Item 9 -  Mr. Stewart stated the well is utilized for the site.  It is the potable water for the site.

 

PUBLIC PORTION OPENED for questions on the engineering aspects

 

No one stepped forward.

 

PUBLIC PORTION CLOSED

 

The applicant addressed Mr. Stern’s report dated 12/8/04 revised 3/7/05:

 

Item 3 – Variance required for increase of floor area ratio.  Sideyard setback variance required for kitchen addition.

Item 4 - agreed

Item 5 - agreed

Item 6 – agreed

Item 7 – The applicant is providing a fenced trash enclosure within the front yard area and will provide some landscaping alongside of it.  It does require a 10 foot sideyard setback and it is proposed at about 3 feet.

 

Mr. Bodolsky said there is a paved area next to the dumpster.  What is the purpose of that?

 

Mr. Stewart said the paving between the kitchen addition and the two story section can be removed.  The area located from the kitchen addition forward toward Route 46 we would like to have remain as we do get some deliveries there once in awhile. 

 

Ms. DeFillippo said presently there is a vacant property next to this.  What is proposed for that property?

 

Mr. Stern said presently there is a proposal for an auto parts store for that property.

 

Ms. DeFillippo asked if the odors from the dumpster would affect that property.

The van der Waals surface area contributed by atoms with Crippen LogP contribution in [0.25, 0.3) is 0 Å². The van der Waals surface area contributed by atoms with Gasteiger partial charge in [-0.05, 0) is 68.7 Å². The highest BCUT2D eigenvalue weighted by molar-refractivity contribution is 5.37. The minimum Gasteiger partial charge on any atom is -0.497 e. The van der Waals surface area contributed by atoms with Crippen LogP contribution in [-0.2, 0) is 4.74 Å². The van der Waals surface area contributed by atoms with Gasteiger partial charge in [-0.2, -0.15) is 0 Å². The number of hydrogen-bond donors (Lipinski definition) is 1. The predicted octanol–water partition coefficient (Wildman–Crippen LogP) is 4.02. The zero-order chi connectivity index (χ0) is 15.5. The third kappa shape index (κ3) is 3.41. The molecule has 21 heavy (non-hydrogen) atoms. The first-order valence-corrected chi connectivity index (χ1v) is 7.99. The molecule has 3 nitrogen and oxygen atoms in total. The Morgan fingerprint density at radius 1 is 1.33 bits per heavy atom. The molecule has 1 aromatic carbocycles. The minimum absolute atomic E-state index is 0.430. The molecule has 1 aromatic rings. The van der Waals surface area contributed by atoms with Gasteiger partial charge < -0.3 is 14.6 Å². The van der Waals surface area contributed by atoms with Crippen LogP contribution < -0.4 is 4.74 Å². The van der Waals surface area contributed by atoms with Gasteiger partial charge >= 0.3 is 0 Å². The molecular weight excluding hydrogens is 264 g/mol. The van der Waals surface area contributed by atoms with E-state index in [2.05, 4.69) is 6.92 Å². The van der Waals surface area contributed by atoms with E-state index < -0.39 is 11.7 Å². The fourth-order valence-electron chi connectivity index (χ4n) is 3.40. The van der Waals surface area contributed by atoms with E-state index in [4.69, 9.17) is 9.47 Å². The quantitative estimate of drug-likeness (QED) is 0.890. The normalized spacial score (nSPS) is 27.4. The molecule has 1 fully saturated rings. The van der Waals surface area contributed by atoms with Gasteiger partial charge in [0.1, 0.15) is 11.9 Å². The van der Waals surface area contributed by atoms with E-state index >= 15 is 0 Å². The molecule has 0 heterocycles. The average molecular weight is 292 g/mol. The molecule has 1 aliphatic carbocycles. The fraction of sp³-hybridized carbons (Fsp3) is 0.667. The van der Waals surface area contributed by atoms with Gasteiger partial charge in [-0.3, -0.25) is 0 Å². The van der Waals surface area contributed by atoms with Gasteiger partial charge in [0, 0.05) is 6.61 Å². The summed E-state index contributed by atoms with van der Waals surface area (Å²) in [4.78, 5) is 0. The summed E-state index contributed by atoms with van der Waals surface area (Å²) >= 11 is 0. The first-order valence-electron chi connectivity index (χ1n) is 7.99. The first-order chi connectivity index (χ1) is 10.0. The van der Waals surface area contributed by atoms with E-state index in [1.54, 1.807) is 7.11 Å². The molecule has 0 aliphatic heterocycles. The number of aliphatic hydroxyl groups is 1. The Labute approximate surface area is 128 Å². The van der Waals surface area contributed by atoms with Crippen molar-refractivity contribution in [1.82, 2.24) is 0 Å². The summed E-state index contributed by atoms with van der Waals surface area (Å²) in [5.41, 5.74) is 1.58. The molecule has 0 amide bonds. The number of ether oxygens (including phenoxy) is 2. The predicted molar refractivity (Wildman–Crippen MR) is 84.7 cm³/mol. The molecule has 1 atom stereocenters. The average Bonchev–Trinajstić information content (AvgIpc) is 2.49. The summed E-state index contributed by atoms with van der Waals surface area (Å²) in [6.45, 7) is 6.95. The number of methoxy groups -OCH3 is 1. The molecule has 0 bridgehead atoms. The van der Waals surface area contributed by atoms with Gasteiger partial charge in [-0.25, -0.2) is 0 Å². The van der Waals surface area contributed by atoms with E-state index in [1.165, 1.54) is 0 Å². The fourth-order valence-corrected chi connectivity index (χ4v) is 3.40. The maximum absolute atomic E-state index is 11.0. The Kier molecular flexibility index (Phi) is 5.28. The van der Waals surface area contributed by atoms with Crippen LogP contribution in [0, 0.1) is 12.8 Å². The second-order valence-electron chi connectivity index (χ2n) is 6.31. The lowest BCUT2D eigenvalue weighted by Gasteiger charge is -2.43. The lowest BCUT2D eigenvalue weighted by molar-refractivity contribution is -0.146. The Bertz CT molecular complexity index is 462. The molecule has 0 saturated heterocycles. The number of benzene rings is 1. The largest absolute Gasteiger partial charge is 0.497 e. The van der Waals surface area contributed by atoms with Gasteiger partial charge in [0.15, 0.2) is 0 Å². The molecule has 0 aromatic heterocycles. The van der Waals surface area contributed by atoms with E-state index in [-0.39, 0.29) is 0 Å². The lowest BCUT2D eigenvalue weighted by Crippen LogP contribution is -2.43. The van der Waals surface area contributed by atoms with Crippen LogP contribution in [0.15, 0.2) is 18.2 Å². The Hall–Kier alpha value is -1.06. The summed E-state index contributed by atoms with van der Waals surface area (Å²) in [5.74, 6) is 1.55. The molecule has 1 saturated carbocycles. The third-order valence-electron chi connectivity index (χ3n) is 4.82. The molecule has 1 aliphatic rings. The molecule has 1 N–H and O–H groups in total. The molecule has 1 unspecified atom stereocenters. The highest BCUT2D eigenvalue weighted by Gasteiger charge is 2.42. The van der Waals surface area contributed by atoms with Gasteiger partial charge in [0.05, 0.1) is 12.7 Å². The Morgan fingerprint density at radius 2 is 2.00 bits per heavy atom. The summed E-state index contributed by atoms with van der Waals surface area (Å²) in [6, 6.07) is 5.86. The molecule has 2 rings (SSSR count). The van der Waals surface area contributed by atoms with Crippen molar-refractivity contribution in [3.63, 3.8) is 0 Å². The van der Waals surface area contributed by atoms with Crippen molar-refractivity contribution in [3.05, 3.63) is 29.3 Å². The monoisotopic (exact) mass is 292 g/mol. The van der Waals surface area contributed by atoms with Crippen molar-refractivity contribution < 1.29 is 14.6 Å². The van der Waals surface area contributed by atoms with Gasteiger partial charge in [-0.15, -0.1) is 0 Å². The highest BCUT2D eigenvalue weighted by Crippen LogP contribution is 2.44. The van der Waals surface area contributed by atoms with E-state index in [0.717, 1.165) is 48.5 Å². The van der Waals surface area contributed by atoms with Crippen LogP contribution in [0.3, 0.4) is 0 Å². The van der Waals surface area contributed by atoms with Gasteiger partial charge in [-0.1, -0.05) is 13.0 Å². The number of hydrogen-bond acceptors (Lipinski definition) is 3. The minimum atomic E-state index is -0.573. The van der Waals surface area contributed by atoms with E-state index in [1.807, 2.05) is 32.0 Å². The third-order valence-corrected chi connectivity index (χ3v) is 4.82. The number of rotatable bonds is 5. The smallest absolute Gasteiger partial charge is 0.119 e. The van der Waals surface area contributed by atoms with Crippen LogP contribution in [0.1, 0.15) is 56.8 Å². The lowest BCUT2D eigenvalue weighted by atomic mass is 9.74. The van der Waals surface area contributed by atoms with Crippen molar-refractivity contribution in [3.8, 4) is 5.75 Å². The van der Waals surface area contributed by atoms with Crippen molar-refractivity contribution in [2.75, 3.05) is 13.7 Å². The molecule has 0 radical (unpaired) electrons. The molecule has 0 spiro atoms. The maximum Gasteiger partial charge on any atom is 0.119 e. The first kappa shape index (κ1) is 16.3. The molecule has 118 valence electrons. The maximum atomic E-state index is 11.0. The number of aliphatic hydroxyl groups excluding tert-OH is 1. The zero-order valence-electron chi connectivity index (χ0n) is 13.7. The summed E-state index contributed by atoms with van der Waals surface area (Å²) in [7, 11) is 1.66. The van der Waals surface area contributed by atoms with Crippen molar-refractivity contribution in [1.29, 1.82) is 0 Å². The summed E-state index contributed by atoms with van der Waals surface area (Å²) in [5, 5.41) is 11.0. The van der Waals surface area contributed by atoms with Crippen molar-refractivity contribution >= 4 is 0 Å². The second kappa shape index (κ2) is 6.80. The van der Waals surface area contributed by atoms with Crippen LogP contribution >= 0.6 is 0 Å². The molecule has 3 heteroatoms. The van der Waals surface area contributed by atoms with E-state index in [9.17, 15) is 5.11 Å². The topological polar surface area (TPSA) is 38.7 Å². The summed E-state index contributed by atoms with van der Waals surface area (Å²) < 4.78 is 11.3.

Mr. Stern stated in that site plan, the building is substantially set back in relation to the dumpster enclosure.  The proposed setback for the building is at least 80 feet. 

 

Mr. Bodolsky asked if the dumpster could be moved to the west.

 

Mr. Stewart said that is a highly visible section of the property from the Route 46/Route 10 intersection.

 

Ms. DeFillippo asked where the plantings will be around the dumpster.

 

Mr. Stewart said plantings are proposed across the Rt. 46 side and the back side of it.  There will also be plantings along the island.  There will be a gate that will face westerly, not towards Rt. 46.

 

Item 8 – agreed –applicant agrees to Mr. Stern suggestion to relocate the lights to align with parking stall striping. 

 

Mr. Bodolsky said the lighting plan shows two freestanding lights in the existing landscape island.  With the provision of the extension of the landscape island, could those two be moved to the middle?

 

Mr. Stewart said yes.  We will do it if feasible.  It would eliminate the design waiver.

 

Item 9 – no rooftop units

Items 10, 11, 12 – agreed

Item 13 – freestanding signs related to the restaurant will be relocated to just within the property line – variance will be required for setback and number of signs

14, 15, 16 – agreed

17 – agreed

18 – agreed

19 – agreed

20 – agreed

 

Ms. Dargel asked how many signs there will be.

 

Mr. Stern said sheet 2 has a sign table.

 

Ms. Dargel said she doesn’t believe three signs are needed for the restaurant.

 

The applicant agreed to consolidated sign #5 and #6 to one sign.  It will be the same size as sign #5, and they will place the one sign approximately in the middle of the island.

 

PUBLIC PORTION OPENED

 

No one stepped forward.

 

PUBLIC PORTION CLOSED

 

Ms. Robortaccio asked for a poll of the Board as to whether or not they were generally in favor of the application.

 

The outcome of the poll was unanimously in favor.